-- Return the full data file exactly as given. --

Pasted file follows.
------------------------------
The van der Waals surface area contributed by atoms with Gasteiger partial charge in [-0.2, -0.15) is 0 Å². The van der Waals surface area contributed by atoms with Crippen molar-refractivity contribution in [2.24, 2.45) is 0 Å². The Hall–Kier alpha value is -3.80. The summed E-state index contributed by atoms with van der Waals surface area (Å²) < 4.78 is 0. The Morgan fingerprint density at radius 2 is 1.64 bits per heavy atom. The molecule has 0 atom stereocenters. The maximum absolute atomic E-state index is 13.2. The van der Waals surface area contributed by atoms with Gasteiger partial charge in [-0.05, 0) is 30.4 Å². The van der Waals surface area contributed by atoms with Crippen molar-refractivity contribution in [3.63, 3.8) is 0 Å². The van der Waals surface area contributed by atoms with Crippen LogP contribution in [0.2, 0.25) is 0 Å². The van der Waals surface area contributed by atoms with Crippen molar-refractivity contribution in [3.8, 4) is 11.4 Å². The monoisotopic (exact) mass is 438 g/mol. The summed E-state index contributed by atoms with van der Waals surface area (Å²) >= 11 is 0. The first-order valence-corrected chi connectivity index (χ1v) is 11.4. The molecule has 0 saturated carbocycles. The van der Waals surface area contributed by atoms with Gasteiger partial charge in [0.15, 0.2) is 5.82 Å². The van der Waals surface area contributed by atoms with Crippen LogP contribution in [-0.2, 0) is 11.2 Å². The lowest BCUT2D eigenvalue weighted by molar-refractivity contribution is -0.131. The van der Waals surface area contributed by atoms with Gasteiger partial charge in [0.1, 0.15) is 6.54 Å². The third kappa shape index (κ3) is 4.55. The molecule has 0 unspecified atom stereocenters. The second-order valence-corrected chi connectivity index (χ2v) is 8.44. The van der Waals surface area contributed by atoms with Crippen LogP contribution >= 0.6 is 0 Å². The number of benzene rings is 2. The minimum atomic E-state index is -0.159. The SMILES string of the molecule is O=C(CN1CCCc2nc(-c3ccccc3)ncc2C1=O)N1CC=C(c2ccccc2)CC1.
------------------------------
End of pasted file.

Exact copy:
The van der Waals surface area contributed by atoms with Gasteiger partial charge in [-0.2, -0.15) is 0 Å². The van der Waals surface area contributed by atoms with Crippen molar-refractivity contribution in [2.24, 2.45) is 0 Å². The Hall–Kier alpha value is -3.80. The summed E-state index contributed by atoms with van der Waals surface area (Å²) < 4.78 is 0. The Morgan fingerprint density at radius 2 is 1.64 bits per heavy atom. The molecule has 0 atom stereocenters. The maximum absolute atomic E-state index is 13.2. The van der Waals surface area contributed by atoms with Gasteiger partial charge in [-0.05, 0) is 30.4 Å². The van der Waals surface area contributed by atoms with Crippen molar-refractivity contribution in [3.63, 3.8) is 0 Å². The van der Waals surface area contributed by atoms with Crippen LogP contribution in [0.2, 0.25) is 0 Å². The van der Waals surface area contributed by atoms with Crippen molar-refractivity contribution in [3.8, 4) is 11.4 Å². The monoisotopic (exact) mass is 438 g/mol. The summed E-state index contributed by atoms with van der Waals surface area (Å²) >= 11 is 0. The first-order valence-corrected chi connectivity index (χ1v) is 11.4. The molecule has 0 saturated carbocycles. The van der Waals surface area contributed by atoms with Gasteiger partial charge in [0.15, 0.2) is 5.82 Å². The van der Waals surface area contributed by atoms with Crippen LogP contribution in [-0.2, 0) is 11.2 Å². The lowest BCUT2D eigenvalue weighted by molar-refractivity contribution is -0.131. The van der Waals surface area contributed by atoms with Gasteiger partial charge in [0.1, 0.15) is 6.54 Å². The third kappa shape index (κ3) is 4.55. The molecule has 0 unspecified atom stereocenters. The second-order valence-corrected chi connectivity index (χ2v) is 8.44. The van der Waals surface area contributed by atoms with Crippen LogP contribution >= 0.6 is 0 Å². The number of benzene rings is 2. The minimum atomic E-state index is -0.159. The SMILES string of the molecule is O=C(CN1CCCc2nc(-c3ccccc3)ncc2C1=O)N1CC=C(c2ccccc2)CC1.